World leaders and thousands of experts gather at the opening of the 8th World Water Forum

    More than 840 million people worldwide, or 1 in 9, do not have access to safe water, and 2.3 billion, or 1 in 3, lack access to a toilet. “Around the world, more people have mobiles phone than toilets,” explains Matt Damon, water activist and actor. In a global effort to avoid widespread water crises and to improve access to safe drinking water and sanitation globally, the World Water Council organizes the 8th edition of its World Water Forum, which is taking place in Brasilia from 18 – 23 March, coinciding with World Water Day. 

    More than 10 Heads of State, including the President of Brazil, Michel Temer, President of Hungary, János Áder, President of Senegal, Macky Sall, South Korean Prime Minister Lee Nak-yeon,  alongside CEOs of fortune 500 companies, among many others, have travelled to the Brazilian capital to participate in high-level panels and more than 200 sessions, where the future of water security will be mapped out for the next three years. Throughout more than 200 sessions, thousands of attendees will come together to find solutions for our world’s water security challenges. 

    The first World Water Forum was hosted by Morocco in 1997. Among its triumphs, the triennial World Water Forum has been instrumental in promoting the acknowledgment of Access to Water as a Human Right, which was finally recognized in 2010 by the UN. This came on the heels of the 6th World Water Forum (Istanbul, Turkey) where the fundamental nature of this right was defended at every turn. 

    Furthermore, the World Water Forum and its creator, the World Water Council, have played key roles in ensuring recognition for Sustainable Development Goal 6 (SDG), ensuring safe access to water and sanitation for all. This goal, set by the United Nations in 2015, is to be achieved by 2030.  

    The Southern Hemisphere hosts the World Water Forum for the first time, opening South America’s doors to dialogue and an exchange of experiences and best practices related to the use of water. This Brazilian edition will offer a Citizens Village, which welcomes all global citizens free of charge to participate in the debate through exhibitions, lectures, movies, arts & crafts workshops, entertainment, talk shows and gourmet food courts. The World Water Council invites everyone to be part of its flagship global water event.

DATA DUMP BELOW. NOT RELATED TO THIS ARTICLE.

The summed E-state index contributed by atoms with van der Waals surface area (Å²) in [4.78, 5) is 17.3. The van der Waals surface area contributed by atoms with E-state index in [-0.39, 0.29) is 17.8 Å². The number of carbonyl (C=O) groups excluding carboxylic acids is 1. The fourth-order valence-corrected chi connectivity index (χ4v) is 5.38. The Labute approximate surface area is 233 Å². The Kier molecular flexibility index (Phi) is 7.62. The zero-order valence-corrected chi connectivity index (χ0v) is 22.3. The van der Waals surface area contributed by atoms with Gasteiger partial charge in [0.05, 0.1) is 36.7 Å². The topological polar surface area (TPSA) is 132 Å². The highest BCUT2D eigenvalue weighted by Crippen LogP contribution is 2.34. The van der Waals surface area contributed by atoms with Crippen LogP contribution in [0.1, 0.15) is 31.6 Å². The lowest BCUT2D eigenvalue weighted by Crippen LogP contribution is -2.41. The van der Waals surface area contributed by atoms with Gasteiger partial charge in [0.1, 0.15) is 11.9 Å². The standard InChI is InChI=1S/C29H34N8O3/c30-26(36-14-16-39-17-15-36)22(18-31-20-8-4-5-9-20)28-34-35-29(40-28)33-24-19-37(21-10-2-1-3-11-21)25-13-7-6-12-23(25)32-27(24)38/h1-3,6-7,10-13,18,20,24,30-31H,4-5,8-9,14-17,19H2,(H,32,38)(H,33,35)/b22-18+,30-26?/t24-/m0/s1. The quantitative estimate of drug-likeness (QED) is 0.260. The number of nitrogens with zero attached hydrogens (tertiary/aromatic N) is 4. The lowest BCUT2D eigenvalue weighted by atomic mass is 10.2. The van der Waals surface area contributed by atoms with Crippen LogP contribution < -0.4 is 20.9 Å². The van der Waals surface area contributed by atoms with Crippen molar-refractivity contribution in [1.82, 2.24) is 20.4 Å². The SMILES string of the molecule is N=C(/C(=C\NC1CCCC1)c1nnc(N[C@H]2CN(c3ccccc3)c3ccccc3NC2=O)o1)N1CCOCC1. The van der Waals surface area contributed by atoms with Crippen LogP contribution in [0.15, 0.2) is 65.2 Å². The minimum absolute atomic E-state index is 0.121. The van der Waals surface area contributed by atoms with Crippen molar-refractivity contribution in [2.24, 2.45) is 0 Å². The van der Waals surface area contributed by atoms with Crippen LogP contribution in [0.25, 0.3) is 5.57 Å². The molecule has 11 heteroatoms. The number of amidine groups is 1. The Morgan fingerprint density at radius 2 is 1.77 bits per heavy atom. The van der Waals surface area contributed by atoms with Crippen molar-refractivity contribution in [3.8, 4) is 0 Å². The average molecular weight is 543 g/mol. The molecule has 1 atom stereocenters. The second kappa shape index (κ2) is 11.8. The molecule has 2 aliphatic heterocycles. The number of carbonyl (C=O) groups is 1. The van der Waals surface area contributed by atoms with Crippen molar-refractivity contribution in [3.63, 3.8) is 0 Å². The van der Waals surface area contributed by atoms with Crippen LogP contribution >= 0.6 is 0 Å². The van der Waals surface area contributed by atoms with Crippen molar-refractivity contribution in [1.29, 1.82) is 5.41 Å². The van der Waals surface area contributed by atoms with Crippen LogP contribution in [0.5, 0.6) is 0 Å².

The World Water Forum is also a crucial opportunity for global authorities to share knowledge and develop strategies for various issues, such as combating climate variability and water scarcity. By 2025, half of the world’s population will be living in water-stressed areas as droughts, floods and other water crises are plaguing many parts of globe, such as Cape Town, South Africa, or São Paolo. The Brazilian city’s main water supply, the Cantareria reservoir, was recently reduced to 5% capacity, comparable to just a month’s supply. The irony of this reality rests in the fact that Brazil hosts the world’s largest source of freshwater, 12% of the global supply. 

    Without water, there is no life, no food, no development. At the World Water Forum, under the over-arching theme of “Sharing Water,” in light of water’s role in uniting communities and tearing down barriers, decision-makers from around the world will band together to discuss and present recommendations in order to secure water for our future.

     “Water is essentially a political issue and must be dealt with at the highest decision-making levels. We have a great deal of scientific knowledge and we have a huge number of solutions to choose from, but policy-makers must make it a priority so these proposals can be put into practice,” explains World Water Council President, Benedito Braga.